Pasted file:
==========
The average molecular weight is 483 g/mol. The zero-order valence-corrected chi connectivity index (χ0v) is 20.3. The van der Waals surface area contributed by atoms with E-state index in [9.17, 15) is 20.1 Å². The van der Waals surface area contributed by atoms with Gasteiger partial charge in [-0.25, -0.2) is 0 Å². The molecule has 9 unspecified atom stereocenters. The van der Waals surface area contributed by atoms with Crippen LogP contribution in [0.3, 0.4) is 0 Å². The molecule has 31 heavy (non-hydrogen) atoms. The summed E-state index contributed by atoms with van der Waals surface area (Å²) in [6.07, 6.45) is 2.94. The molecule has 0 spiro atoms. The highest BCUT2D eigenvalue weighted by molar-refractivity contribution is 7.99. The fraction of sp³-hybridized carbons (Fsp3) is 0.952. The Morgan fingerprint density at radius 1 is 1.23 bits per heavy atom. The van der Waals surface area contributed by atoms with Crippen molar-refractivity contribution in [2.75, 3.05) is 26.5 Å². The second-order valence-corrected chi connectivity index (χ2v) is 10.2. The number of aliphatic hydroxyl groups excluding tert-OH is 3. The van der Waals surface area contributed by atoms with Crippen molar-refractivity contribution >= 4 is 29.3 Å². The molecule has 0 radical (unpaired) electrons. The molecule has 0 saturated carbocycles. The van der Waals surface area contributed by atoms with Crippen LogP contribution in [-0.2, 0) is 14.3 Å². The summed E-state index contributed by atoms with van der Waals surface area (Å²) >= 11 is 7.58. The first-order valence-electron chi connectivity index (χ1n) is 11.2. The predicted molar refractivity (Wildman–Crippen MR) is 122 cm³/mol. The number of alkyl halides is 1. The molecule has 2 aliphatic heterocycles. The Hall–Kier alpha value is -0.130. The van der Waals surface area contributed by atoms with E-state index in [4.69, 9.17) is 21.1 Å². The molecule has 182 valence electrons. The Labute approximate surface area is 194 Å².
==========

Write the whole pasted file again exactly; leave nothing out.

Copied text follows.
The average molecular weight is 483 g/mol. The zero-order valence-corrected chi connectivity index (χ0v) is 20.3. The van der Waals surface area contributed by atoms with E-state index in [9.17, 15) is 20.1 Å². The van der Waals surface area contributed by atoms with Gasteiger partial charge in [-0.25, -0.2) is 0 Å². The molecule has 9 unspecified atom stereocenters. The van der Waals surface area contributed by atoms with Crippen LogP contribution in [0.3, 0.4) is 0 Å². The molecule has 31 heavy (non-hydrogen) atoms. The summed E-state index contributed by atoms with van der Waals surface area (Å²) in [6.07, 6.45) is 2.94. The molecule has 0 spiro atoms. The highest BCUT2D eigenvalue weighted by molar-refractivity contribution is 7.99. The fraction of sp³-hybridized carbons (Fsp3) is 0.952. The Morgan fingerprint density at radius 1 is 1.23 bits per heavy atom. The van der Waals surface area contributed by atoms with Crippen molar-refractivity contribution in [2.75, 3.05) is 26.5 Å². The second-order valence-corrected chi connectivity index (χ2v) is 10.2. The number of aliphatic hydroxyl groups excluding tert-OH is 3. The van der Waals surface area contributed by atoms with Crippen molar-refractivity contribution >= 4 is 29.3 Å². The molecule has 0 radical (unpaired) electrons. The molecule has 0 saturated carbocycles. The van der Waals surface area contributed by atoms with Crippen LogP contribution in [-0.2, 0) is 14.3 Å². The summed E-state index contributed by atoms with van der Waals surface area (Å²) >= 11 is 7.58. The first-order valence-electron chi connectivity index (χ1n) is 11.2. The predicted molar refractivity (Wildman–Crippen MR) is 122 cm³/mol. The number of alkyl halides is 1. The molecule has 2 aliphatic heterocycles. The Hall–Kier alpha value is -0.130. The van der Waals surface area contributed by atoms with E-state index in [4.69, 9.17) is 21.1 Å². The molecule has 182 valence electrons. The Labute approximate surface area is 194 Å².